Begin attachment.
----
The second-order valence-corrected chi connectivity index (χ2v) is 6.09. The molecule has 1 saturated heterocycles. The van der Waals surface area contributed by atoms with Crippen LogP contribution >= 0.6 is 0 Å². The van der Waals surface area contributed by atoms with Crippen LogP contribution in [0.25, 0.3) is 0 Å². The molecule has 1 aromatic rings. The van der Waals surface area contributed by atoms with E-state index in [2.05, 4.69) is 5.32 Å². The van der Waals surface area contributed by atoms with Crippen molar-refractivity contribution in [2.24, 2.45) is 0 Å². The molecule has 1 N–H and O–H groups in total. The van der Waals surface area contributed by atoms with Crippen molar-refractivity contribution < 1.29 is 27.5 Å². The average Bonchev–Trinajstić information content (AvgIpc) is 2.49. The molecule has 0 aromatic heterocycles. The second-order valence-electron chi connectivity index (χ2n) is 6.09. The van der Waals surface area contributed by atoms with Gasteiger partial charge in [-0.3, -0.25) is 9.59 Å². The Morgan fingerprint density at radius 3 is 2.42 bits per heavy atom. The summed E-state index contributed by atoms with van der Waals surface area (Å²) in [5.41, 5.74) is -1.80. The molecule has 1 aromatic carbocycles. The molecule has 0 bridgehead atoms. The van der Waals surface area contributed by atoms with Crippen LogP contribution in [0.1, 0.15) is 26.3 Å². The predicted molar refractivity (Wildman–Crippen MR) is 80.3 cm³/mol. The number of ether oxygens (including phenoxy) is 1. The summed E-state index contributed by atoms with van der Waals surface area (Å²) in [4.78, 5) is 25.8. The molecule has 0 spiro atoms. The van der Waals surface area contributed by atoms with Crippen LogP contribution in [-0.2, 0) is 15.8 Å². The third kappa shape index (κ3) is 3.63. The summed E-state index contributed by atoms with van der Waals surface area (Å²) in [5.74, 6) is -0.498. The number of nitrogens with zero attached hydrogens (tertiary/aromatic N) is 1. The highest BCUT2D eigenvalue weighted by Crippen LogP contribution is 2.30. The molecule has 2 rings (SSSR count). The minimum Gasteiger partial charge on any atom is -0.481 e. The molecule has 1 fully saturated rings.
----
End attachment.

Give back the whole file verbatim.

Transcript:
The second-order valence-corrected chi connectivity index (χ2v) is 6.09. The molecule has 1 saturated heterocycles. The van der Waals surface area contributed by atoms with Crippen LogP contribution >= 0.6 is 0 Å². The van der Waals surface area contributed by atoms with Crippen LogP contribution in [0.25, 0.3) is 0 Å². The molecule has 1 aromatic rings. The van der Waals surface area contributed by atoms with E-state index in [2.05, 4.69) is 5.32 Å². The van der Waals surface area contributed by atoms with Crippen molar-refractivity contribution in [2.24, 2.45) is 0 Å². The molecule has 1 N–H and O–H groups in total. The van der Waals surface area contributed by atoms with Crippen molar-refractivity contribution < 1.29 is 27.5 Å². The average Bonchev–Trinajstić information content (AvgIpc) is 2.49. The molecule has 0 aromatic heterocycles. The second-order valence-electron chi connectivity index (χ2n) is 6.09. The van der Waals surface area contributed by atoms with Gasteiger partial charge in [-0.3, -0.25) is 9.59 Å². The Morgan fingerprint density at radius 3 is 2.42 bits per heavy atom. The summed E-state index contributed by atoms with van der Waals surface area (Å²) in [5.41, 5.74) is -1.80. The molecule has 1 aromatic carbocycles. The molecule has 0 bridgehead atoms. The van der Waals surface area contributed by atoms with Crippen LogP contribution in [0.1, 0.15) is 26.3 Å². The predicted molar refractivity (Wildman–Crippen MR) is 80.3 cm³/mol. The number of ether oxygens (including phenoxy) is 1. The summed E-state index contributed by atoms with van der Waals surface area (Å²) in [4.78, 5) is 25.8. The molecule has 0 spiro atoms. The van der Waals surface area contributed by atoms with Crippen LogP contribution in [-0.2, 0) is 15.8 Å². The third kappa shape index (κ3) is 3.63. The summed E-state index contributed by atoms with van der Waals surface area (Å²) in [5.74, 6) is -0.498. The number of nitrogens with zero attached hydrogens (tertiary/aromatic N) is 1. The highest BCUT2D eigenvalue weighted by Crippen LogP contribution is 2.30. The molecule has 2 rings (SSSR count). The minimum Gasteiger partial charge on any atom is -0.481 e. The molecule has 1 fully saturated rings.